2. It is not an affirmative defense to a prosecution for a violation of this section that the other person was a peace officer masquerading as a minor.

3. Enticement of a child or an attempt to commit enticement of a child is a felony for which the authorized term of imprisonment shall be not less than five years and not more than thirty years.   No person convicted under this section shall be eligible for parole, probation, conditional release, or suspended imposition or execution of sentence for a period of five calendar years.

The General Assembly invoked an emergency provision of the Missouri Constitution, article III, section 29, which allowed the new, increased penalties to go into effect immediately when signed by the governor on June 5, 2006.

II. Analysis

 This Court reviews de novo whether a statute is constitutional.   City of Arnold v. Tourkakis, 249 S.W.3d 202, 204 (Mo. banc 2008).   A statute is presumed constitutional and will be found unconstitutional only if it clearly contravenes a specific constitutional provision.  Id.

A. The penalty is not grossly disproportionate to the offense

 Defendant argues that section 566.151's mandatory five-year prison sentence without the possibility of probation or parole violates the prohibition against cruel and unusual punishment.  U.S. Const. amend. VIII;  Mo. Const. art. I, sec. 21.3  He asserts that the statute's punishment is “grossly disproportionate” on its face when considered in light of the crime.

 Substantial deference is due to the legislature's determination of proper punishment.   See Solem v. Helm, 463 U.S. 277, 290, 103 S.Ct. 3001, 77 L.Ed.2d 637 (1983).   This Court follows the approach announced in Harmelin v. Michigan, 501 U.S. 957, 111 S.Ct. 2680, 115 L.Ed.2d 836 (1991), which clarified that reviewing courts are to determine, as a threshold matter, whether a sentence is “grossly disproportionate.”   See State v. Lee, 841 S.W.2d 648, 654 (Mo. banc 1992) (finding that a life sentence for robbery in the first degree was not disproportionate).   In making this determination, this Court considers the gravity of the offense and the harshness of the penalty.   Id.  If a sentence is not grossly disproportionate, then additional comparisons to sentences given to other defendants for the same or similar crimes are irrelevant.4  Id.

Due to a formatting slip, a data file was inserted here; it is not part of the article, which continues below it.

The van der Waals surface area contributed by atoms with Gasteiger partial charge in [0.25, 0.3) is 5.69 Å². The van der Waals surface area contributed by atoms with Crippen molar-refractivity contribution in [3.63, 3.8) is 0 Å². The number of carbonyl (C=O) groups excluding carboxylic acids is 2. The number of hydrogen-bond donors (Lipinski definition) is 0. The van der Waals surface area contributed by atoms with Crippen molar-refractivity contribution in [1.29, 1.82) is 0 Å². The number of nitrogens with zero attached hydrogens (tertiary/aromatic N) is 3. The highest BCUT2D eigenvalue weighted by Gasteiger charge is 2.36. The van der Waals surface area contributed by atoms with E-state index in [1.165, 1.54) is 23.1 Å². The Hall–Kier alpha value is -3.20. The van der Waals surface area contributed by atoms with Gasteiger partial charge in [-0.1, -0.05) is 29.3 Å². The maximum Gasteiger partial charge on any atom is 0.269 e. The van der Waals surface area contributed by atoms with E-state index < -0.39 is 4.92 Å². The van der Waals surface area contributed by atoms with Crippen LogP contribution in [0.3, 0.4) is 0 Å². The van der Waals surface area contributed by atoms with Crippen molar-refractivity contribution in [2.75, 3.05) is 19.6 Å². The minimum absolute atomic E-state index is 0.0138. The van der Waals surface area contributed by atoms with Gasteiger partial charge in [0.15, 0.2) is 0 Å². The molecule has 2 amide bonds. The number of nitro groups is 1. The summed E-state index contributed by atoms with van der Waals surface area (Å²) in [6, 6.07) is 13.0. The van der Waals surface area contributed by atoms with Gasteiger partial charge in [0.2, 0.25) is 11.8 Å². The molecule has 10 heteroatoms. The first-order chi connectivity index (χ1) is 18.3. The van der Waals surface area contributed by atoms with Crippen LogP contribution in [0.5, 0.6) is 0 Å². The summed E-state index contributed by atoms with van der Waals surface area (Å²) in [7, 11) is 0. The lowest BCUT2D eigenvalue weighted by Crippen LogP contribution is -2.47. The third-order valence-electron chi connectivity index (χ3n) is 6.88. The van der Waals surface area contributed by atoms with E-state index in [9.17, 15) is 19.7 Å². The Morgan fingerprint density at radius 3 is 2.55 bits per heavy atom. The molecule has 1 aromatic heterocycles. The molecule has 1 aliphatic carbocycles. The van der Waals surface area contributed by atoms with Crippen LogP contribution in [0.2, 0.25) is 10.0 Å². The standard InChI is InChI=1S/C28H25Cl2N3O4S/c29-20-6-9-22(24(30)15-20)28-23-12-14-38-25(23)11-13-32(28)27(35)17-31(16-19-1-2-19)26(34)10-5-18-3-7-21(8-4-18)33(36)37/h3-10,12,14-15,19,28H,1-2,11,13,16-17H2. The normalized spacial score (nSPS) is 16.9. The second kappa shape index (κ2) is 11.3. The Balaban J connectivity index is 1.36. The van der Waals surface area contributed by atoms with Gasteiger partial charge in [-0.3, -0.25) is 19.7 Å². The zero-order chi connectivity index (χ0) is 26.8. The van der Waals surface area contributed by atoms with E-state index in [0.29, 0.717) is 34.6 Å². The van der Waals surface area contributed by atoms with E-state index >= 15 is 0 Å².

Section 566.151.3's penalty requires a sentence from five to 30 years without eligibility for parole, probation, conditional release, or suspended imposition or execution of sentence for five years.   The nature and the potential social harm of this crime-an adult of at least 21 years attempting to lure a child under 15 years for the purpose of engaging in sexual acts-is indeed serious and alarming.   Comparing this to the punishment, it is apparent that such a serious crime may carry with it a serious penalty without running afoul of cruel and unusual punishment.   See, e.g., Harmelin, 501 U.S. at 1002-05, 111 S.Ct. 2680 (Kennedy, J., concurring) (finding a mandatory life sentence for cocaine possession was constitutional and noting that a 40-year sentence for marijuana possession with the intent to distribute previously was found constitutional);  State v. Bell, 719 S.W.2d 763, 766 (Mo. banc 1986) (stating that a sentence's duration is not cruel and unusual unless it is so disproportionate that it shocks the moral sense of reasonable people).